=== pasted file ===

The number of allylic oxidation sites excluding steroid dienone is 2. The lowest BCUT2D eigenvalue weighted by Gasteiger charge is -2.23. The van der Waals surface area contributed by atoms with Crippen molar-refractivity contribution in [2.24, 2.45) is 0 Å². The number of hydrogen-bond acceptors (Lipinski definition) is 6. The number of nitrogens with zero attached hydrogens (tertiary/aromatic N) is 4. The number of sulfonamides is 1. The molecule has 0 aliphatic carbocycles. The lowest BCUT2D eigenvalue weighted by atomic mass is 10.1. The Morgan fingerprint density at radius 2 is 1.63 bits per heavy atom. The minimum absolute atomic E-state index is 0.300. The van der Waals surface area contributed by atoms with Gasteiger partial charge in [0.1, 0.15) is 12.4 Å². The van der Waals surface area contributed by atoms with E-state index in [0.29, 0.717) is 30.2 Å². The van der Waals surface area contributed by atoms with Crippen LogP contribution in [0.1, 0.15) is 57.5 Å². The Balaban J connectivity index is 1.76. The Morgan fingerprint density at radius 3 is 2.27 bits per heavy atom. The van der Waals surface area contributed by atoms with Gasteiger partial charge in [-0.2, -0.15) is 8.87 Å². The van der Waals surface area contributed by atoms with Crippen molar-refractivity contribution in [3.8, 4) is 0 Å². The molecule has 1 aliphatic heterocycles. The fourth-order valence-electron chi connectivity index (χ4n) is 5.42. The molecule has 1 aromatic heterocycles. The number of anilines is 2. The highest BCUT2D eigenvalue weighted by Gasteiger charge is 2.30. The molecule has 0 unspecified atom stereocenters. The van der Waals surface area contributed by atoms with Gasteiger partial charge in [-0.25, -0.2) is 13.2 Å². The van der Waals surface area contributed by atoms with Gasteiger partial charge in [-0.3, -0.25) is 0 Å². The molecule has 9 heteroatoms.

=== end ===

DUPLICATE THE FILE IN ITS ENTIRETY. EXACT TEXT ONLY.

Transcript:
The number of allylic oxidation sites excluding steroid dienone is 2. The lowest BCUT2D eigenvalue weighted by Gasteiger charge is -2.23. The van der Waals surface area contributed by atoms with Crippen molar-refractivity contribution in [2.24, 2.45) is 0 Å². The number of hydrogen-bond acceptors (Lipinski definition) is 6. The number of nitrogens with zero attached hydrogens (tertiary/aromatic N) is 4. The number of sulfonamides is 1. The molecule has 0 aliphatic carbocycles. The lowest BCUT2D eigenvalue weighted by atomic mass is 10.1. The Morgan fingerprint density at radius 2 is 1.63 bits per heavy atom. The minimum absolute atomic E-state index is 0.300. The van der Waals surface area contributed by atoms with Gasteiger partial charge in [0.1, 0.15) is 12.4 Å². The van der Waals surface area contributed by atoms with E-state index in [0.29, 0.717) is 30.2 Å². The van der Waals surface area contributed by atoms with Crippen LogP contribution in [0.1, 0.15) is 57.5 Å². The Balaban J connectivity index is 1.76. The Morgan fingerprint density at radius 3 is 2.27 bits per heavy atom. The van der Waals surface area contributed by atoms with Gasteiger partial charge in [-0.2, -0.15) is 8.87 Å². The van der Waals surface area contributed by atoms with Crippen molar-refractivity contribution in [3.8, 4) is 0 Å². The molecule has 1 aliphatic heterocycles. The fourth-order valence-electron chi connectivity index (χ4n) is 5.42. The molecule has 1 aromatic heterocycles. The number of anilines is 2. The highest BCUT2D eigenvalue weighted by Gasteiger charge is 2.30. The molecule has 0 unspecified atom stereocenters. The van der Waals surface area contributed by atoms with Gasteiger partial charge in [-0.25, -0.2) is 13.2 Å². The van der Waals surface area contributed by atoms with Gasteiger partial charge in [-0.3, -0.25) is 0 Å². The molecule has 9 heteroatoms.